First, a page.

Treatment options for spinal tumors

The following is a Sponsored Resource. The sponsor of this content has sole editorial control.


Treatment options for spinal tumors

If your doctor confirms that you do have metastatic spinal tumors, there are treatment options to consider, and many factors to account for, in selecting a treatment plan in conjunction with your oncologist, primary care physician, or other members of your healthcare team.

Star Doctor With Patient

Some important factors to consider when a metastatic spinal tumor is involved:

  • Type, size, and location of the tumor
  • Site(s) to which the disease has metastasized (spread)
  • Presence of a fracture in the vertebra(e) affeted
  • Strength of the spinal vertebra(e) bone affected
  • Presence of any neurologic deficit
  • Treatments you are undergoing or have undergone
  • Your overall health and energy level

Keeping these and other factors in mind, spinal tumor treatment options that should be considered may include: systemic pharmaceutical regimens (chemotherapy), radiation therapy and radiosurgery, surgery, and minimally invasive spine procedures, such as radiofrequency ablation.


Radiofrequency (RF) Ablation

Watch the STAR procedure in action:
Click here to receive a FREE information kit (including a doctor discussion guide). Request your FREE kit.

Radiofrequency (RF) Ablation has been used to treat cancer in soft tissue organs throughout the body. RF energy does not directly stimulate nerves or muscles, as do many other types of energy, making it an alternative option for destroying tumors located near important elements of the nervous system. Recent technological advances in targeted delivery of RF energy make ablation a viable option for treating metastatic bone tumors in the vertebral bodies that make up the spine.

Used in combination with other treatments, RF ablation technology offers acute pain relief and other quality of life improvements for cancer patients.1, 2 Because RF ablation is localized (focused on only a small area of the body) and performed in a single treatment, it can allow for the simultaneous primary cancer treatments, such as chemotherapy. RFablation may also offer a treatment option for patients who have reached their maximum radiation dose limits or those with radiotherapy-resistant tumors.

How is Radiofrequency (RF) ablation used to treat a painful metastatic spinal tumor?

RF energy is delivered directly into the metastatic spinal tumor to heat and destroy the tumor cells. This can be done in conjunction with other minimally invasive procedures, such as tumor biopsy.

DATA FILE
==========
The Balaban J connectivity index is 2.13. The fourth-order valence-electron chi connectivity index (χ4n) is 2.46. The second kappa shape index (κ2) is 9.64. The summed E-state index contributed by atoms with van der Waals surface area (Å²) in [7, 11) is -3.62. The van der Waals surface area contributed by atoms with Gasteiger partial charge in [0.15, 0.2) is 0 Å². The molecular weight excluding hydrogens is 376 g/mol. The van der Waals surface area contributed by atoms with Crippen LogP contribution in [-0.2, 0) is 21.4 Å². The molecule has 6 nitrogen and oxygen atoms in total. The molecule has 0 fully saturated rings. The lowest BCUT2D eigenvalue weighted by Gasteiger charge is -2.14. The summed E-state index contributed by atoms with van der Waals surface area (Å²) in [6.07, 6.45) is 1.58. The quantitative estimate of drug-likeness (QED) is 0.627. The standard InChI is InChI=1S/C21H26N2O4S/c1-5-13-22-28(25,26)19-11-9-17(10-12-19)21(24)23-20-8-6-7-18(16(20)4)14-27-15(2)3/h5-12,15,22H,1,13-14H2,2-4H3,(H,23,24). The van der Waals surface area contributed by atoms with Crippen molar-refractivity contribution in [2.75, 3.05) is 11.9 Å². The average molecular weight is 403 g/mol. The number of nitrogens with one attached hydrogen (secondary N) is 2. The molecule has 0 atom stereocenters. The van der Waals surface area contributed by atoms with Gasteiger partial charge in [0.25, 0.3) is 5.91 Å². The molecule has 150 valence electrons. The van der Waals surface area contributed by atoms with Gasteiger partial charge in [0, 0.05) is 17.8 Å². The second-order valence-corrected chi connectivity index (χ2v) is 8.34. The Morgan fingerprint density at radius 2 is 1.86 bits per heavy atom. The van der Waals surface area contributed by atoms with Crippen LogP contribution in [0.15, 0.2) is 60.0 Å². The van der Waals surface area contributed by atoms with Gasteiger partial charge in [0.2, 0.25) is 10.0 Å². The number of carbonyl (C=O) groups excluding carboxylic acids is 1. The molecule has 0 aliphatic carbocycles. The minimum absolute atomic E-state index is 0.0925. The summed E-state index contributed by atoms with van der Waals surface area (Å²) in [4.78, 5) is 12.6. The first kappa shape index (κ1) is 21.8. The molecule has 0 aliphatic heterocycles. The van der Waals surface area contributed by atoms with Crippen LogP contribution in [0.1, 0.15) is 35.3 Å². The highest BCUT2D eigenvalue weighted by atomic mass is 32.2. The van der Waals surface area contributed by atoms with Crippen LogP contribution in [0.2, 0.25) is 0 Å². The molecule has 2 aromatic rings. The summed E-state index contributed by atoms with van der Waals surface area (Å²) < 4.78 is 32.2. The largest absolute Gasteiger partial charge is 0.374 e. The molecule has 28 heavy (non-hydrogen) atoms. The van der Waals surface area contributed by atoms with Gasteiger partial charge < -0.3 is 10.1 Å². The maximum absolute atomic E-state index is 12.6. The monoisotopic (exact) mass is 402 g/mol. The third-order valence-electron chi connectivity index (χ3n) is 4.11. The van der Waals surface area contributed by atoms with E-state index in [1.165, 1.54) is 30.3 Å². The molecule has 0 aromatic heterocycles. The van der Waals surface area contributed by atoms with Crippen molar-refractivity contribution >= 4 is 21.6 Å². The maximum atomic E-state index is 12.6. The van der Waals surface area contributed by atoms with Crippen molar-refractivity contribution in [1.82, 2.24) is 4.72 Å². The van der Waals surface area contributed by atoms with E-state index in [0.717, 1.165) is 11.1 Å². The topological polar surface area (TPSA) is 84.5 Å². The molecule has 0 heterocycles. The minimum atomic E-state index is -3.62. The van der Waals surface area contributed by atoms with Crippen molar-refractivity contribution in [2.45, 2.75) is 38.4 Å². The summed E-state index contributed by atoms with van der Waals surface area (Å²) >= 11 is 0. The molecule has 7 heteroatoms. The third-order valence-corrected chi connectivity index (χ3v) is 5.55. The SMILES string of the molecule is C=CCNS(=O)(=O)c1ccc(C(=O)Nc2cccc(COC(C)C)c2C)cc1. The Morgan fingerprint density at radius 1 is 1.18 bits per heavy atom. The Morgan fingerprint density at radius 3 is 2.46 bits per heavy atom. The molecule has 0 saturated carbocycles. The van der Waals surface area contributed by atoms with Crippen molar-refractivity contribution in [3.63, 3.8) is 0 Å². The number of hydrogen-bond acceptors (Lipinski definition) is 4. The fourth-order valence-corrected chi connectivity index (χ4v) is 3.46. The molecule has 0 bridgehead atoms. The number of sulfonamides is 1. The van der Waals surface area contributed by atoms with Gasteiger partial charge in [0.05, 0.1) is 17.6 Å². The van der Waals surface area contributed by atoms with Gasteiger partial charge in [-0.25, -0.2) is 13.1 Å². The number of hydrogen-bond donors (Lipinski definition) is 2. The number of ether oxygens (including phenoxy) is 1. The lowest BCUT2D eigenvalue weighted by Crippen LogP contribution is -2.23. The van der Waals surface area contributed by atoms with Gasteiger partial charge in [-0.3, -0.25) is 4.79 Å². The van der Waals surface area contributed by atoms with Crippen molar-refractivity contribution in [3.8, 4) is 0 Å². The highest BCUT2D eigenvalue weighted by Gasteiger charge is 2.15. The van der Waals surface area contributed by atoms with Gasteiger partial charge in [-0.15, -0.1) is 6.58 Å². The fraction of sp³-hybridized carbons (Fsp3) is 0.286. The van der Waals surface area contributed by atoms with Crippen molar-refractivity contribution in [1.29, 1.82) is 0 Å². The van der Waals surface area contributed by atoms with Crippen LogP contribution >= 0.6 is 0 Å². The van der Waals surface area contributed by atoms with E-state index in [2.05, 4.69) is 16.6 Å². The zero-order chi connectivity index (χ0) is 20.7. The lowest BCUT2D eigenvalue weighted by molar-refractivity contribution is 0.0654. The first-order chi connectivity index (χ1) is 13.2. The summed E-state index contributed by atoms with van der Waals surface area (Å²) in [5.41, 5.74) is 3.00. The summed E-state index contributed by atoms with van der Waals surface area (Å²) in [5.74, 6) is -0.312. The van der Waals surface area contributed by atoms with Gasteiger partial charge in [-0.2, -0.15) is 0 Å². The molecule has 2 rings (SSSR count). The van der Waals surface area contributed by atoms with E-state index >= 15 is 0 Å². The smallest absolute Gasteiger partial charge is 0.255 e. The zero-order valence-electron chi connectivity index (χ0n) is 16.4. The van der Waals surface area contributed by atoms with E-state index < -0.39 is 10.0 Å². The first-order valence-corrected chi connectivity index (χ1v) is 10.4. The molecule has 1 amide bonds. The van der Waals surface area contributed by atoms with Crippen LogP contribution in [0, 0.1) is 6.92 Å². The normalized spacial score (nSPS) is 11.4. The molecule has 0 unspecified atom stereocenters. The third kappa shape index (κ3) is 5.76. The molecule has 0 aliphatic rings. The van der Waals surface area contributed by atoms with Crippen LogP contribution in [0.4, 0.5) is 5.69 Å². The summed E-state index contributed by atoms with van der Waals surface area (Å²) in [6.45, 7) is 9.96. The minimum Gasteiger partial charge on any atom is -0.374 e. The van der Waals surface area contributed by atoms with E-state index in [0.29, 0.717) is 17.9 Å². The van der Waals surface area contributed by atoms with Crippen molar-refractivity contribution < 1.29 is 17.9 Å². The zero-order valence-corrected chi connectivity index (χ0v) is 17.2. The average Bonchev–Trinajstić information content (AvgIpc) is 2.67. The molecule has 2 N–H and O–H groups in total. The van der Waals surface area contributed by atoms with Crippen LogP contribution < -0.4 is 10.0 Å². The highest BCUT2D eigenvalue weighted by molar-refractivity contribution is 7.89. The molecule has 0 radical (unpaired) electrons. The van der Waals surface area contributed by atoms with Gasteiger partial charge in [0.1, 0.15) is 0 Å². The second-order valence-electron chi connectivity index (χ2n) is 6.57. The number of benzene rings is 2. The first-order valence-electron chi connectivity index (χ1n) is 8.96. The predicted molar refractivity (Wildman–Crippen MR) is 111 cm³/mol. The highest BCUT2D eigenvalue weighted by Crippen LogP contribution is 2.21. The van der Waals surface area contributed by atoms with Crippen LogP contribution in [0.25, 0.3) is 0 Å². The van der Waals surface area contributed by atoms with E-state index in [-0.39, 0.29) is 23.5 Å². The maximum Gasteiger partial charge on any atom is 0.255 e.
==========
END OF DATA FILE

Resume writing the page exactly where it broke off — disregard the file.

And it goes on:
Pharmaceutical Regimens

Systemic treatments often used for bone metastases include RANKL Inhibitors (denosumab) and bisphosphonates (zoledronic acid and others). These may be prescribed to minimize the risks of bone fragility that are often associated with metastatic disease in the skeleton.


Radiation Therapy and Radiosurgery

Radiation Therapy Patient

Radiotherapy, including radiosurgery, remains a common treatment for patients with metastatic spinal tumors. However, radiotherapy may not provide pain relief until after treatment has been completed for several weeks or months, resulting in discomfort during the course of radiotherapy.

The source of the tumor affects a patient’s treatment options, as some cancers may be more sensitive to radiotherapy than other cancers. This sensitivity to the radiotherapy impacts the treatment’s overall effectiveness. Metastatic lesions resulting from breast, lung, kidney, thyroid, and prostate cancer are often sensitive to radiotherapy, while those secondary to melanoma, renal cell carcinoma, and sarcoma are found to be less affected by radiotherapy.

Additional factors to be considered may include the need to discontinue systemic primary cancer treatments, such as chemotherapy, in order to deliver a radiotherapy regimen. Additional considerations are a reported increased risk of bone weakness, or instability, in the portions of the spine treated with radiotherapy.


Surgery

Surgeon Image

Invasive surgical procedures for the treatment of spine tumors may be considered options for patients with neurological disorders, significant spinal weakness, and longer life expectancy. Given the longer recovery times involved, however, such invasive surgical procedures are often avoided.

Take Action:

The STAR™ Tumor Ablation System does not treat cancer. It is cleared by the FDA for providing palliative treatment (e.g., pain relief) by ablation of metastatic malignant tumors in a vertebral body. Patients undergoing radiofrequency ablation are subject to risks associated with surgery including complications from anesthesia/sedation as well as bleeding, bruising, pain and infection. Additional complications could include: blood clots, collapsed lungs, and damage to normal tissue, nerves, the spinal cord or other structures resulting in injuries including paralysis. Not every patient is a good candidate for the STAR™ Tumor Ablation System. The STAR System is contraindicated for patients with pacemakers or other electronic implants, and for the cervical section of the spine. Every patient is different and you should discuss potential risks and benefits of the procedure, including recovery time, with your physician.
Next Page: Benefits of STAR
Pages:
More Resources in the Patients Center